Barbie, Scorsese and Nuggets: Everything you missed at London Film Festival
For all of the film buffs who were too busy studying to make it to the BFI
From the 4th to the 15th of October this year, the London Film Festival, in collaboration with BFI, returned for the 67th time, yet again proving immensely popular and continuing to thrive post-Covid. Of course, it’s easy to see why, with the festival boasting showings of a whopping 252 titles this year, 29 of which were world premieres.
For those of you who didn’t make it to the festival this year, perhaps because, like me, you were overwhelmed by assignments and desperately just trying to make it to reading week, do not be disheartened! You can live vicariously through this article instead and take a look at what you missed…
Huge names in film
This year, as with every year, big names in the industry flocked to London for the festival. Fresh off the back of her overwhelming Barbie success this summer, Greta Gerwig was in attendance to discuss her career, in conversation with Jesse Armstrong as part of BFI’s Screen Talks, a series of live interviews with high profile directors.
For any of our business students here at KCL who may consider themselves to be a normal version of Jordan Belfort, try not to be too devastated at the news that Martin Scorsese – director of Wolf of Wall Street – was also on stage for a similar talk earlier on in the festival.
One of the festival’s biggest draws is, undeniably, the opportunity to be the first in the world to see anticipated upcoming releases, and there truly was something for everyone. All of the true 2000s babies who know and love Chicken Run will, undoubtedly, be excited to hear that the festival premiered the film’s long-awaited sequel, Chicken Run: Dawn of the Nugget!
For those with a slightly more mature taste in film, however, there were certainly a plethora of other options, such as The End We Start From, director Mahalia Belo’s latest film set to release in January 2024, with critical acclaim for Jodie Comer’s performance in the new drama already rolling in.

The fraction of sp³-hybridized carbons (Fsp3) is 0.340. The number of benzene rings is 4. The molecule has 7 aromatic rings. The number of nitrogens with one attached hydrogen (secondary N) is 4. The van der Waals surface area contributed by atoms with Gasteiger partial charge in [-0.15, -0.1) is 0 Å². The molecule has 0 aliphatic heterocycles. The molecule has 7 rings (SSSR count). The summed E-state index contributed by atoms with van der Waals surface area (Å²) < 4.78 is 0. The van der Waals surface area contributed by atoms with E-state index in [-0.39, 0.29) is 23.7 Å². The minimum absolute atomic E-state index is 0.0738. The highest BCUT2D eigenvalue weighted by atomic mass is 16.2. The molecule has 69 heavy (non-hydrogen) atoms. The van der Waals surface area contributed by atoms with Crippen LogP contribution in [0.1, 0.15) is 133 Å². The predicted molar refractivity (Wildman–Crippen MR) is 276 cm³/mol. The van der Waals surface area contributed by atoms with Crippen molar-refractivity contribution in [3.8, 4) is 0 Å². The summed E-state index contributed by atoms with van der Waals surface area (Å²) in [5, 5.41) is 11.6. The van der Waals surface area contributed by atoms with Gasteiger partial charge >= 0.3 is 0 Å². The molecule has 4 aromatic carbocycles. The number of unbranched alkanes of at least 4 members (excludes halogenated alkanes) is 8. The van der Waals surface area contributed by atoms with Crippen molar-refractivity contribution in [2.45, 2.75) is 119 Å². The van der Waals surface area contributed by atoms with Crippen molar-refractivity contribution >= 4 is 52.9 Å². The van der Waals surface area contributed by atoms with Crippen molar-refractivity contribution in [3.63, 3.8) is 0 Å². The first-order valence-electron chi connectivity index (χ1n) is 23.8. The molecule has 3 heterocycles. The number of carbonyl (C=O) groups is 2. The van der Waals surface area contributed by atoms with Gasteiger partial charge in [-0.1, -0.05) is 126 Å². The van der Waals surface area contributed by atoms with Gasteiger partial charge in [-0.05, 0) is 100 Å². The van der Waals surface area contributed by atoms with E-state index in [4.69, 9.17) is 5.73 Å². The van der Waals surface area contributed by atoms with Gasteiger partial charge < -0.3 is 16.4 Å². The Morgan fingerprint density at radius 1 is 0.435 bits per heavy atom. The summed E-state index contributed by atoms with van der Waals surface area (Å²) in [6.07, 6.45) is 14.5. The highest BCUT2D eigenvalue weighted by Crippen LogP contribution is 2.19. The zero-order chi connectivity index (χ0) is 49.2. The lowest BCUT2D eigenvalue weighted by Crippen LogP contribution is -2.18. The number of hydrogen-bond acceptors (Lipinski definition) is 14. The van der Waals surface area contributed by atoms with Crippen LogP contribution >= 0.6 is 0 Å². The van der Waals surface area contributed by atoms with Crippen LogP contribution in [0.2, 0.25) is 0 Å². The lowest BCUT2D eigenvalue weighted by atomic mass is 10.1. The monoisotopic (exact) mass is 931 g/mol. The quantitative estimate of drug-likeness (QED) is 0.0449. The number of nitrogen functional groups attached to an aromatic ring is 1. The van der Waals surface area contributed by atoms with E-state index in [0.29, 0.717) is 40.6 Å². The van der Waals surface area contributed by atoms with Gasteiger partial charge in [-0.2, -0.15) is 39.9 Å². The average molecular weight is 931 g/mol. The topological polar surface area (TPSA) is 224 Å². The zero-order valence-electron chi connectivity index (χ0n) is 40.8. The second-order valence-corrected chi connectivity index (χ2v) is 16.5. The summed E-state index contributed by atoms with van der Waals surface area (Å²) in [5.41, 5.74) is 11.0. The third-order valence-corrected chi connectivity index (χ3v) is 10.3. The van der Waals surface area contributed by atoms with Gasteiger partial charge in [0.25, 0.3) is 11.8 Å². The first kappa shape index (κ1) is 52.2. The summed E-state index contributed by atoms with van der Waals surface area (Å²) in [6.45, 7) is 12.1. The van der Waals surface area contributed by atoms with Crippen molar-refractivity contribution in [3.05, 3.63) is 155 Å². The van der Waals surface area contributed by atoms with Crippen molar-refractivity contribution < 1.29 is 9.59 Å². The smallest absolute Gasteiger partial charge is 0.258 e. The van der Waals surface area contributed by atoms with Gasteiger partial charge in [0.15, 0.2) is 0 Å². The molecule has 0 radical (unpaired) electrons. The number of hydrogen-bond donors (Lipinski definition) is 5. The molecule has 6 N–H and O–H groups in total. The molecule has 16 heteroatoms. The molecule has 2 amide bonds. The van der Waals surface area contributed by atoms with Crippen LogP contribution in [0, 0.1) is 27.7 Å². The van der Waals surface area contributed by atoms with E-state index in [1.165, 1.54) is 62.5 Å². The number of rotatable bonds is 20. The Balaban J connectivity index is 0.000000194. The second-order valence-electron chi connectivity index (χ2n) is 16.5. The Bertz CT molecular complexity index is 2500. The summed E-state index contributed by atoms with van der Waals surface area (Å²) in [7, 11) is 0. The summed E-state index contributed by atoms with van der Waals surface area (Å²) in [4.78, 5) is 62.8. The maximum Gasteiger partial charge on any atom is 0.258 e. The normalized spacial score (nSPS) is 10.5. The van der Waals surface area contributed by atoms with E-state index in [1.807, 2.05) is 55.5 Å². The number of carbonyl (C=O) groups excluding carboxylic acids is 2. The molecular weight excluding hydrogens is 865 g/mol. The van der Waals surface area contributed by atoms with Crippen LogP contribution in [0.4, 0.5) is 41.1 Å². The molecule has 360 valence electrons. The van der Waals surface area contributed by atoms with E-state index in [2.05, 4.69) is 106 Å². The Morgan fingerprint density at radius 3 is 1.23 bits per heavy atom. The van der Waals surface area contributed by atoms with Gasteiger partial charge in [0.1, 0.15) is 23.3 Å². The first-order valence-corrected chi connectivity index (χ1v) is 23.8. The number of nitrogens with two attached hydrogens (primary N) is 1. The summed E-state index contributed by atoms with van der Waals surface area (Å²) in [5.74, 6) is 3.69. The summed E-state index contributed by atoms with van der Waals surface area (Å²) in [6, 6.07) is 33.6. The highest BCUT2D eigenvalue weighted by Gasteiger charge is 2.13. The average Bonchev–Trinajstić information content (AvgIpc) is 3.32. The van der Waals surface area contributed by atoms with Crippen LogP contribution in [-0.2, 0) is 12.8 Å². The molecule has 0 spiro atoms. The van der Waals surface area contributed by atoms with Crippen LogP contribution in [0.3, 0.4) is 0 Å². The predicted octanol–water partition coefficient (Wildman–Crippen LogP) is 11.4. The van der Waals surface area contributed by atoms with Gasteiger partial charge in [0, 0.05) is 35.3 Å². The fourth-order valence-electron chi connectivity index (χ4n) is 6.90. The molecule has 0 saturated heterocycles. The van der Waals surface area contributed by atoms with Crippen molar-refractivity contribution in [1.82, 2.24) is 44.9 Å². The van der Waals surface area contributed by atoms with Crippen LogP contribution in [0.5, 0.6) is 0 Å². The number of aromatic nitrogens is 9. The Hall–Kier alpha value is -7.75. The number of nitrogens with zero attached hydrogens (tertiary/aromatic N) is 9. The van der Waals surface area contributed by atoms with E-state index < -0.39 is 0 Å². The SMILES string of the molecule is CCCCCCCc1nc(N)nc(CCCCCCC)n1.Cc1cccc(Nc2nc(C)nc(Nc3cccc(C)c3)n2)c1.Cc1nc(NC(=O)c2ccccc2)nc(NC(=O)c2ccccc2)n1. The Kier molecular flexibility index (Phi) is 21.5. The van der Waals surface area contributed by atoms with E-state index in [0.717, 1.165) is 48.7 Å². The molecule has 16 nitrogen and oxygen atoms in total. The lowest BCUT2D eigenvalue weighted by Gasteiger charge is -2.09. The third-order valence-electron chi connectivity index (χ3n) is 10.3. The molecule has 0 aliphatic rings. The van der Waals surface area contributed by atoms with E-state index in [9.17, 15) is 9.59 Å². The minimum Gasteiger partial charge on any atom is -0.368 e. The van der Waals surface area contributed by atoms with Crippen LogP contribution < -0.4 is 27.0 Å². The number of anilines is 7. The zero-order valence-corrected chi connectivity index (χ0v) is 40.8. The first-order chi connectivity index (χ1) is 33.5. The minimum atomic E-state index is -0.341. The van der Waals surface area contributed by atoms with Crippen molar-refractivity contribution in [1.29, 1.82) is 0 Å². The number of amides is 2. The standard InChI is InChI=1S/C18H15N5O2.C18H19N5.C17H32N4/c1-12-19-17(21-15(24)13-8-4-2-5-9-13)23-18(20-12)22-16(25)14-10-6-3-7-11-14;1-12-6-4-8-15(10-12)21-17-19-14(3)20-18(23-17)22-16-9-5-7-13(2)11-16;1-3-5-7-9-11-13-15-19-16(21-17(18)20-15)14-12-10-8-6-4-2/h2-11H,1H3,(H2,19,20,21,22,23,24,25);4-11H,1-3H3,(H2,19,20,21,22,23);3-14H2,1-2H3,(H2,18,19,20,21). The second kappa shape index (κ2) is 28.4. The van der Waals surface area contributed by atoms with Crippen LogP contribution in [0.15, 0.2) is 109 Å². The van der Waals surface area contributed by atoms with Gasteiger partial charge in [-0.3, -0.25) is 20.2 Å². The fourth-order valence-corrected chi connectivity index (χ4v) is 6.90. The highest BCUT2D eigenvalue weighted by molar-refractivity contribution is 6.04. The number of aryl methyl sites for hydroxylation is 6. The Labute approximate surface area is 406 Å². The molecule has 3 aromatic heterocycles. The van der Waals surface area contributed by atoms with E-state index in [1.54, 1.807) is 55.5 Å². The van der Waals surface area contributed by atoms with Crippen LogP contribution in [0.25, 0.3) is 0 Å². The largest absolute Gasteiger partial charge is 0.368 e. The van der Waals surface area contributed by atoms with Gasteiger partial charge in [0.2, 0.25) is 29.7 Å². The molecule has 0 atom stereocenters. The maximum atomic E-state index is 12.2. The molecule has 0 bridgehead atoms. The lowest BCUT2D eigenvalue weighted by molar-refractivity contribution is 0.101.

This year, Bargehouse at OXO Tower Wharf hosted the LFF Expanded Exhibition, offering festival-goers the chance to immerse themselves in art and storytelling, with a range of exhibitions to get their teeth into.
The exhibition truly combined art, film, and technology, showcasing work such as Colored – an augmented reality installation telling the true story of Claudette Colvin, a 15-year-old girl in 1950s America who fought segregation laws – and Consensus Gentium – an interactive film by UK artist Karen Palmer exploring modern surveillance technologies and the frightening potential they hold.
Learning from the best of the best
For those interested in getting into the industry, the festival presented highly valuable opportunities to take advice straight from the horse’s mouth and listen to talks given by industry professionals.
To name just one of many, the final Sunday of the festival saw Victor Erice and Pedro Costa in conversation, a unique chance to hear two major figures in European cinema talk candidly about their approach to filmmaking, and to learn directly from people who know their art intimately.
With tickets starting from £5 for 16 to 25-year-olds, and events all day every day for two weeks, the film festival was an ideal activity for both the student budget and the student schedule.
Though the London Film Festival has now left us for another year, if you like what you’ve heard in this article, then (lucky for you!) BFI’s Future Film Festival – the UK’s biggest festival for emerging filmmakers – draws ever nearer, scheduled for the 15th to the 18th of February next year. If you’re interested in finding out more about the festival and how you can get involved then head over to BFI’s website here.